As consumers are no longer content with jewellery that simply looks good, they are now in the market for pieces that are both ethically sourced and made. One of the buzz phrases that’s being doing the rounds of late is ‘sustainable gold’ - but what exactly does that mean and how can you work out which companies are using it? Read on to find out.
The issues facing the gold mining industry
When wearing a piece of fine or semi-fine jewellery, it can sometimes be hard to imagine its origin - in the ground in a country probably far away from where you are now. Areas in which there was once a lot to find, such as America and Australia, are now suffering from depleted resources so companies are having to venture further into new territory. As these locations become increasingly remote, more resources are needed to extract the gold from the ground. More resources simply means one thing: more pollution.
There’s also the issue of health and safety. Mining has long been a dangerous profession - sending men and women into the depths of the earth is not a light-hearted business. As resources become scarce, companies begin to mine deeper, which increases the risk of collapse and inhalation of toxic chemicals.
Due to the rising costs of mining, there is still a prevalent black market in the industry, where small-scale companies and traders look to make a better profit illegally.
There are several initiatives looking to combat these problems and when buying your jewellery, it’s worth doing some research into the company’s ethics to ensure your gold has had an ethical journey. The trouble is, there are several phrases and labels used to define the material, so we’ve debunked a few below to ensure you know exactly what you’re getting:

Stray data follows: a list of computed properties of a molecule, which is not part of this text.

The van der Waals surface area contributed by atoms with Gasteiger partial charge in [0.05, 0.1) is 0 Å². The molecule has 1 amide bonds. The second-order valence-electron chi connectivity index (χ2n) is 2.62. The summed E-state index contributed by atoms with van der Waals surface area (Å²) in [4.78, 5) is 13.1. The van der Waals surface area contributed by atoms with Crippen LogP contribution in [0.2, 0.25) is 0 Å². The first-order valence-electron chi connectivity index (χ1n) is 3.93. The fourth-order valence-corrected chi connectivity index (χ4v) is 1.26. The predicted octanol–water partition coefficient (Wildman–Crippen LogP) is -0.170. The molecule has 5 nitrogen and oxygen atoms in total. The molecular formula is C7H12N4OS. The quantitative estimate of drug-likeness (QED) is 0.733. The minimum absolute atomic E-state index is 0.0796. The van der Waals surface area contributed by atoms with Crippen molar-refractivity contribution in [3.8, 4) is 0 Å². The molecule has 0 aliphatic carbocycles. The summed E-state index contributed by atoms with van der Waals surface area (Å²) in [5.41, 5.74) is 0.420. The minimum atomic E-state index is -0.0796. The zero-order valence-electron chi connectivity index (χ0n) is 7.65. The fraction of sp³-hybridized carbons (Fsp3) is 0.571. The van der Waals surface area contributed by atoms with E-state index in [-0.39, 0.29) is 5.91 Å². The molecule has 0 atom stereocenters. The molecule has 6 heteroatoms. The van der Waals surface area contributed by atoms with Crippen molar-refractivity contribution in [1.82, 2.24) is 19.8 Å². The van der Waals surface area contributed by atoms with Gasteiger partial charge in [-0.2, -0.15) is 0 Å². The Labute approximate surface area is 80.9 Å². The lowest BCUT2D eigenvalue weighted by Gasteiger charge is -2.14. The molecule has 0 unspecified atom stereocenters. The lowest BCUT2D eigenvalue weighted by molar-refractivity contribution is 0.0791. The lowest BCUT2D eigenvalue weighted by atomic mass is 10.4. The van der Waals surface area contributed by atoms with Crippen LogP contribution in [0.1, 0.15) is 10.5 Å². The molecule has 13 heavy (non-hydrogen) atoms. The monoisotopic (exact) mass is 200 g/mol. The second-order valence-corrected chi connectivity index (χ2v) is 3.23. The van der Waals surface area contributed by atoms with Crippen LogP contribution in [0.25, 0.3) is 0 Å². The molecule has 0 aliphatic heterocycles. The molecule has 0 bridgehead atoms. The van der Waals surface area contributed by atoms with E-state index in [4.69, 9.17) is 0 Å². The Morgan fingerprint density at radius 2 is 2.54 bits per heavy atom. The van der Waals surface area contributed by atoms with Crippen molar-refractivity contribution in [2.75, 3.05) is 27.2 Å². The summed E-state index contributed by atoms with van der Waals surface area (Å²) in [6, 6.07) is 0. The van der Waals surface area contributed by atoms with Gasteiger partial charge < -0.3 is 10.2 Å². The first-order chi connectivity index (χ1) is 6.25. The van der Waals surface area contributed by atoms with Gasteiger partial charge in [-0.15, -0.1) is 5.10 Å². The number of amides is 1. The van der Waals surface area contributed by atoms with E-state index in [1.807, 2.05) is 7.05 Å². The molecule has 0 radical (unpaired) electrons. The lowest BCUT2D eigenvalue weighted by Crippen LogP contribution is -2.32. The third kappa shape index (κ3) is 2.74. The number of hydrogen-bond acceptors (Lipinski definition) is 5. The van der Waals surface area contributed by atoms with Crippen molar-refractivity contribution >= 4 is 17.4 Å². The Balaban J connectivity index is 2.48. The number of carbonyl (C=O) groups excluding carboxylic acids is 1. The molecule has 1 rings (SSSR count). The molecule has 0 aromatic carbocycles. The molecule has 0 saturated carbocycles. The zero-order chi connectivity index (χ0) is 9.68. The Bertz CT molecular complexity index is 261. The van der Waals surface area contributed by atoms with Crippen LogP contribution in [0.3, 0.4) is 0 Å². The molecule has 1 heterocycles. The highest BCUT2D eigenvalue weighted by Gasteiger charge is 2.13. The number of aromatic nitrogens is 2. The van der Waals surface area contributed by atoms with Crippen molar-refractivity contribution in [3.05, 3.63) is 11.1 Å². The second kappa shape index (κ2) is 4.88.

Ethical gold is gold that is sourced from artisanal and small scale mining companies. Overseen by a variety of initiatives and organisations, practices, sales and operations are all legal and the people working within them have had their rights protected - there’s no child labour, gender inequality or unfair pay.
Eco-Friendly gold is slightly different. This gold is mined in such a way to ensure minimal impact on the land and environment - for example, no toxic chemicals are used during the process. Most large-scale mining companies use mercury (which is a major pollutant) to recover the gold, whereas those that define themselves as eco-friendly, don’t.
Recycled gold does exactly what it says on the tin - it’s gold that has been used before and is being repurposed in new pieces of jewellery - so rather than mining the earth for more new gold, brands that use recycled materials turn to that which has already been mined. This gold is usually taken from old jewellery, scrap metal or is a by-product of industrial production. As this gold often comes from multiple sources, it can be hard to keep track of the supply chain, so occasionally ‘dirty gold’ (gold that is unethically sourced from conflicted areas) can sometimes enter the system.
Companies using sustainable gold
Thanks to the increasing popularity of demi-fine jewellery and a more ethical consumer, most independent jewellers - and many of the larger jewellery companies - are now working with sustainable gold.